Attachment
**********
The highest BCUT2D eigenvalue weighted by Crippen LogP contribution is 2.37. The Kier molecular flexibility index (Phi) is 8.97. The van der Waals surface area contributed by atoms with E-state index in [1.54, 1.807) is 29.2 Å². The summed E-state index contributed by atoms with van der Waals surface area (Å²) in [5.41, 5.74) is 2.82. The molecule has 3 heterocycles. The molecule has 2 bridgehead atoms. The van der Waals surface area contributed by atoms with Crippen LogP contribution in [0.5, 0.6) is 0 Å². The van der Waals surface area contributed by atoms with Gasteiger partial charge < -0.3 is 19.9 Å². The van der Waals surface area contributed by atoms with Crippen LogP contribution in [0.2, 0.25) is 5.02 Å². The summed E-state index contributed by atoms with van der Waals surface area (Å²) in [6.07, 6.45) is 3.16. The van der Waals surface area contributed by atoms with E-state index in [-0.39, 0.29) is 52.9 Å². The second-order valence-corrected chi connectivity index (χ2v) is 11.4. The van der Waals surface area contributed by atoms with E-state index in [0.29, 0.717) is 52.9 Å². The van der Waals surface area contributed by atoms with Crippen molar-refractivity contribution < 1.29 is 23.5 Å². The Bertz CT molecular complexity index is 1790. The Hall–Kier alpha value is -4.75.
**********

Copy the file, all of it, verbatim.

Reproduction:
The highest BCUT2D eigenvalue weighted by Crippen LogP contribution is 2.37. The Kier molecular flexibility index (Phi) is 8.97. The van der Waals surface area contributed by atoms with E-state index in [1.54, 1.807) is 29.2 Å². The summed E-state index contributed by atoms with van der Waals surface area (Å²) in [5.41, 5.74) is 2.82. The molecule has 3 heterocycles. The molecule has 2 bridgehead atoms. The van der Waals surface area contributed by atoms with Crippen LogP contribution in [0.5, 0.6) is 0 Å². The van der Waals surface area contributed by atoms with Gasteiger partial charge < -0.3 is 19.9 Å². The van der Waals surface area contributed by atoms with Crippen LogP contribution in [0.2, 0.25) is 5.02 Å². The summed E-state index contributed by atoms with van der Waals surface area (Å²) in [6.07, 6.45) is 3.16. The van der Waals surface area contributed by atoms with E-state index in [-0.39, 0.29) is 52.9 Å². The second-order valence-corrected chi connectivity index (χ2v) is 11.4. The van der Waals surface area contributed by atoms with E-state index in [0.29, 0.717) is 52.9 Å². The van der Waals surface area contributed by atoms with Crippen molar-refractivity contribution < 1.29 is 23.5 Å². The Bertz CT molecular complexity index is 1790. The Hall–Kier alpha value is -4.75.